While people told me I’d forget all about this guy in far off South Carolina and that I’d probably never see him again, I held firm. I was determined. So here’s #2 in my something you didn’t know about me blog series: I was a teenage bride and would have gotten married at 15 if I’d been allowed to.

We met during a cross country trip my family took that summer, traveling from Washington to Florida, with a stopover in SC to visit my grandmother and some other family members. My grandma, a very special lady that has since left this earth, told me about this “wonderful young man” she wanted me to meet. Of course, I dismissed the young man altogether since Grandma had him all picked out for me. Who wants their grandmother to pick out their boyfriend? No one.

As it turns out, Grandma was indeed correct. This guy was pretty wonderful. And, over the course of a few weeks including time away at Myrtle Beach with his family, I fell head over heels for him. Although I wasn’t technically allowed to date just yet, being only 15, Grandma was sneaky and overrode my dad’s rule to let us go on a secret date. It was then that we decided we were going to get married in 5 years’ time. We figured Mike had 1 year of high school left, then 4 years of college. The five year plan was put into place. The summer came to an end, I left GSP airport teary-eyed and broken hearted wondering if I’d truly ever see this guy again but determined to do what I could to make that happen. Thankfully I had a box of Krispy Kreme donuts with me on that flight home to help drown my sorrows! (KKs work wonderfully for this purpose, by the way.)

It was three years before we saw one another again. Mike flew out to Oregon, where we had since moved, to stay with us and get to know my family better. It was a nerve-wracking time. I remember getting us lost on the drive back from PDX to our home in Hillsboro, OR. I think I may have been distracted somewhat.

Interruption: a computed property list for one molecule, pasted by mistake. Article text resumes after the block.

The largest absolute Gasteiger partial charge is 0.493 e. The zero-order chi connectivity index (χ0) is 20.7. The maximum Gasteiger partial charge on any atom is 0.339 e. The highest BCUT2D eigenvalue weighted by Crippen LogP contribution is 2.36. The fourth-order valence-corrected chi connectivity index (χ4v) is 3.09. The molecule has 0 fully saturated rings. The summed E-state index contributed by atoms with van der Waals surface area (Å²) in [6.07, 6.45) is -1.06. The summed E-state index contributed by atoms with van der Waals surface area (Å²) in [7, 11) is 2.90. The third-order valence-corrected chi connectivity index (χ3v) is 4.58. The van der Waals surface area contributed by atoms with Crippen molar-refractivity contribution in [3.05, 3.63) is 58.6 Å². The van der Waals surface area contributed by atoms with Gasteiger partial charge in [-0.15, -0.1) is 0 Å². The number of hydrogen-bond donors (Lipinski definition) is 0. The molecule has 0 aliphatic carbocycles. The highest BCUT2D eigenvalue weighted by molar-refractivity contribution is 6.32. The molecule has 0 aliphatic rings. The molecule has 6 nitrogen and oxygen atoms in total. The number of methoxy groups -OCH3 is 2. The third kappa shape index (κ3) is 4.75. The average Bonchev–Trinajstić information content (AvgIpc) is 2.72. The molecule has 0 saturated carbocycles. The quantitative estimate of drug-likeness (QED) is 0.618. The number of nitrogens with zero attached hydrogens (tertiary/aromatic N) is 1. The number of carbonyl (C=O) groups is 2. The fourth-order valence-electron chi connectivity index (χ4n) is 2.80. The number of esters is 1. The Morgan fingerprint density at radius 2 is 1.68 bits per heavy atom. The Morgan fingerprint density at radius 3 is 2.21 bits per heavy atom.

Suffice it to say, our interest in one another was rekindled and the once 5-year plan was now reduced to a 4 year plan. Forget about waiting for college, we could do this!

Not long after that trip, on one of my subsequent trips to SC, Mike proposed (back at Myrtle Beach where it all began) and a wedding date was set for June 1988. I had a busy year following our engagement, which included the usual wedding planning along with a 3 1/2 month backpacking excursion around Europe with a friend (a guy friend…but I’ll save that for another post).

Nearly 4 years to the day after we initially met, we were married in Hillsboro, OR. I was 19, Mike was barely 21. The guy I wanted to marry that summer when I was 15 was now my husband for real. And hence began our life together in South Carolina and the 5 kids, two kids-in-law (so far) and a very soon-to-be-born grandson (literally awaiting his arrival as I type this). We are truly blessed.

Two years ago, Mike quit his long-time job of 27 years to come work with me in the cat empire. Without his tremendous support over these many years, none of this would be possible. I am thankful.

One skill we honed quite well over that 4-year long distance courtship was the ability to communicate effectively via written word. Besides the occasional, extremely expensive long-distance phone calls that we indulged in (remember the phones that were actually connected to a wall? Privacy was a rare commodity.) our relationship was really built through the many letters we wrote during those years. We have both saved our letters from back then. Despite the challenge of being apart and always wondering, I am thankful for our story. I taught me a lot about patience and commitment and communication and that just about anything is possible.